As this year’s Virtual Winter Meeting has begun to heat up, let’s look back at the deals Mets made at the 1984 Winter Meeting.
On December 10, 1984, Mets and Expo closed a deal for five players, and Mets won seven All-Star Catchers. Gary Carter In exchange for third baseman Hubby Brooks, Outfielder Harm Winningham,catcher Mike Fitzgerald, And pitcher Floyd Yomans..
At the end of the 1984 season, Mets moved from rebuilding to fighting, setting a record of 90-72. It came in second in the eastern part of the National League. The debris had fallen in place. Keith Hernandez Agreed to extend for 6 years Ron Darling And Dwight Gooden Appeared as an anchor for pitching staff, Darryl StroverY It was an up-and-coming star. Energy returned to Shea Stadium, but Mets needed a few more pieces.
Most importantly, they needed a veteran catcher to help raise young arms. Carter met that need and added a powerful right-handed complement to Hernandez and Strawberry from the left. Carter hit an average of 21 home runs per season in Montreal, accumulating 55.2 bWARs over 10 seasons (one of which was the shortened strike 1981 season).
Carter was scheduled to enter the 31-year-old season in 1985, so Mets got him after he peaked. Carter, who met over five seasons, hit an average of 18 home runs and won 11.3bWAR. His best year as Met was his first year in orange and blue, with 32 home runs and 100 RBIs (6.9 bWAR), a significant reduction of .281 / .365 / .488.
Carter was injured during the 1986 season and played 132 games (.255 / .337 / .43924 home runs 105 RBI, 3.6 bWAR). He trailed rapidly after 1986, but Mets got what he needed from Carter. He was a key player on the 1986 World Championship team. His two-out at-bat in the bottom of the tenth inning of Game 6 kept Mets alive and resulted in the most thrilling victory in franchise history.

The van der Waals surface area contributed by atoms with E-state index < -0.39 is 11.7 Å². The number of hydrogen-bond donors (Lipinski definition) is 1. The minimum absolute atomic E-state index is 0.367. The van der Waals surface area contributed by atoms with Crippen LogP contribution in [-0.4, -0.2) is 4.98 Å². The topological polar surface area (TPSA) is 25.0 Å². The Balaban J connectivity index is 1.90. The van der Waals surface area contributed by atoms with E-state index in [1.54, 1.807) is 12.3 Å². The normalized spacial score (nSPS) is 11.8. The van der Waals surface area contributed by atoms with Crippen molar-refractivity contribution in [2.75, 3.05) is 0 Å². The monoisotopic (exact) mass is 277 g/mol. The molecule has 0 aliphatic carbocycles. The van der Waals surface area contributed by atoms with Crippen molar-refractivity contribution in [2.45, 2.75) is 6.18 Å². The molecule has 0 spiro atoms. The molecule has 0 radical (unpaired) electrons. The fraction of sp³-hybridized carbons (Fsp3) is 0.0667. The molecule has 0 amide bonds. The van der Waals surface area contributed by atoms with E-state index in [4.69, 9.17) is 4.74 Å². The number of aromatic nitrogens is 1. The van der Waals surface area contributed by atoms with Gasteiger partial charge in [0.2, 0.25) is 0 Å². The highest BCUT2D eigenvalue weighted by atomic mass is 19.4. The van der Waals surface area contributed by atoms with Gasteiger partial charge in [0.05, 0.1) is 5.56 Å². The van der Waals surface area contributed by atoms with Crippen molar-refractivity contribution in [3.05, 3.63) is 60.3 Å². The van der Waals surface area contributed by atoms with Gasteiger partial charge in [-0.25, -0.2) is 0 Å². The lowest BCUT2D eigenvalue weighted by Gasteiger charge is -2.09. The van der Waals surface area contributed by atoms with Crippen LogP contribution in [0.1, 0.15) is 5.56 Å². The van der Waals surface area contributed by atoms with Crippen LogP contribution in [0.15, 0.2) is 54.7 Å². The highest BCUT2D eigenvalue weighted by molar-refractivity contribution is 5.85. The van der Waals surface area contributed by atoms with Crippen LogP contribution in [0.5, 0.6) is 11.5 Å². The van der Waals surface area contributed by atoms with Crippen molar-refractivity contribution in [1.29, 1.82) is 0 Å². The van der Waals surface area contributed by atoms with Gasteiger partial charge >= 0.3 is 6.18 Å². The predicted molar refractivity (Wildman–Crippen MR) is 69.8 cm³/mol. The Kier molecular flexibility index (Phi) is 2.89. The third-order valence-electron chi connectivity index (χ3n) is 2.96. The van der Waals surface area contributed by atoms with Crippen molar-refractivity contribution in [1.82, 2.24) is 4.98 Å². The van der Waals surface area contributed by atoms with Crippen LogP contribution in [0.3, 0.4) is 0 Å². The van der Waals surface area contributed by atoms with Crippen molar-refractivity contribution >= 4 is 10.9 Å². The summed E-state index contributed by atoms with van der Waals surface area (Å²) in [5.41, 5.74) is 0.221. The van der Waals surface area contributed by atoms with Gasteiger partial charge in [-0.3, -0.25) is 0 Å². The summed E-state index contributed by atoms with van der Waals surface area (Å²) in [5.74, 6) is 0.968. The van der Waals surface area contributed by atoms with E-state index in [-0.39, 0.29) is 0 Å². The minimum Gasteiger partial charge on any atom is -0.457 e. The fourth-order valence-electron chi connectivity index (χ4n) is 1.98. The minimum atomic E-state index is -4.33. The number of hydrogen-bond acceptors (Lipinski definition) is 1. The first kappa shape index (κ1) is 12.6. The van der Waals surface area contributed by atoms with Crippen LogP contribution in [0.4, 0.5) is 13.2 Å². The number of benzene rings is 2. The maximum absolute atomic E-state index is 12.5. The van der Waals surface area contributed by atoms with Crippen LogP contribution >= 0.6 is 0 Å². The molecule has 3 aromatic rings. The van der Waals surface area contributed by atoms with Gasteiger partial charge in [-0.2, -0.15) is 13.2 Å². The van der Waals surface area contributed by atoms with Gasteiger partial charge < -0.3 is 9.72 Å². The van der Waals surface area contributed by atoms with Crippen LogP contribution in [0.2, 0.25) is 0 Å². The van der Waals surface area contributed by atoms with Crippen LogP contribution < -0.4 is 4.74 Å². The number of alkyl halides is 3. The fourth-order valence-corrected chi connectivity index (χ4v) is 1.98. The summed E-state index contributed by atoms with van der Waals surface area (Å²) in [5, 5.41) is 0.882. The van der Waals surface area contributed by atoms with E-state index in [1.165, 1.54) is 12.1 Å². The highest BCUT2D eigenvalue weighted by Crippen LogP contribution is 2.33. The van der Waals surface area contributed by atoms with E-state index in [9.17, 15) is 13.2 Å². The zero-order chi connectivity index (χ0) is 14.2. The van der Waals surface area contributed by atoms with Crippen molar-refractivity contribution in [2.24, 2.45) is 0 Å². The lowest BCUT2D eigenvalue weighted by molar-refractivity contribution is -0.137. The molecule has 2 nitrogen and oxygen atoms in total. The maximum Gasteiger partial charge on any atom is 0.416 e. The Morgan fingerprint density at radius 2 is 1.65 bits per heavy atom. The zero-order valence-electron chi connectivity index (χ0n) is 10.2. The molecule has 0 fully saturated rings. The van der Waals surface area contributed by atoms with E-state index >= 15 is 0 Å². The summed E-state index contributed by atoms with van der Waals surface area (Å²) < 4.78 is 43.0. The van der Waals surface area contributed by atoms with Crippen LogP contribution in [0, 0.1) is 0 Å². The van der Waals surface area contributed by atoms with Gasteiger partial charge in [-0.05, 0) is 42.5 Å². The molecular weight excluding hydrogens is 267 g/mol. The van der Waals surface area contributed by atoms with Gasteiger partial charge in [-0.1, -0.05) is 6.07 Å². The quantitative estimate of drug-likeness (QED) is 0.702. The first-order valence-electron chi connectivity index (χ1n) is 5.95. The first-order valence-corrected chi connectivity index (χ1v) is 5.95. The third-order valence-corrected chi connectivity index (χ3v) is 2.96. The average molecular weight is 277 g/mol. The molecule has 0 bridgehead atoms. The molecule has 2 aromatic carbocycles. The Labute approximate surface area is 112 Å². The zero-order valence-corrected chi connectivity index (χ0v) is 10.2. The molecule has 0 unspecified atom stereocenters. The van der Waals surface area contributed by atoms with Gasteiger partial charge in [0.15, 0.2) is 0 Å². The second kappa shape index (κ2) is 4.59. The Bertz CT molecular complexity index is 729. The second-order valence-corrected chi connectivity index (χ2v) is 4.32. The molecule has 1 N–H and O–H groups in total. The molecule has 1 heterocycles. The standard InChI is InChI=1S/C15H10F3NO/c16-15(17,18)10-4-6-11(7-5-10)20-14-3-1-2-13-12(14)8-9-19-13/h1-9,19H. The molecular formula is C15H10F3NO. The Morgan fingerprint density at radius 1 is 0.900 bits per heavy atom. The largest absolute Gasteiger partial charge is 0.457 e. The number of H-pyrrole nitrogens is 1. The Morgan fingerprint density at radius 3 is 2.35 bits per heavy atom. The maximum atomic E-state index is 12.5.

Trade with the Expo was not completely one-sided. Brooks was good with Montreal for five seasons (.279 / .322 / .441 75 home runs, 390 RBIs, bWAR9.0). A solid receiver, Fitzgerald played for seven seasons at the Expo. Youmans and Winningham each played four seasons in Montreal.
In a sense, this was an example of trade that helped both teams. Mets was ready to win and won with Carter as an integral part. The Expo is in the rebuilding stage and was able to drop an aging catcher for four usable parts.
Carter hit 300 home runs as Mets in Wrigley Field in 1988. After Mets’ career ended in 1989, Carter played for the Dodgers and Giants for one season each. He made a return engagement with Expo in 1992 before retiring.
Carter managed the Mets system in 2005 and 2006 and has since coached in other leagues. He publicly campaigned for Mets managers twice in 2004 and 2008. He was diagnosed with a brain tumor in 2011 and died in February 2012.
Carter completed his 11-time All-Star career and was inducted into the Hall of Fame in 2003. In 2001, he was inducted into the Mets Hall of Fame. His number 8 has not been worn since he left Mets. Although it has not been officially abolished.
Perhaps retiring No. 8 by Mets is a possibility under new ownership.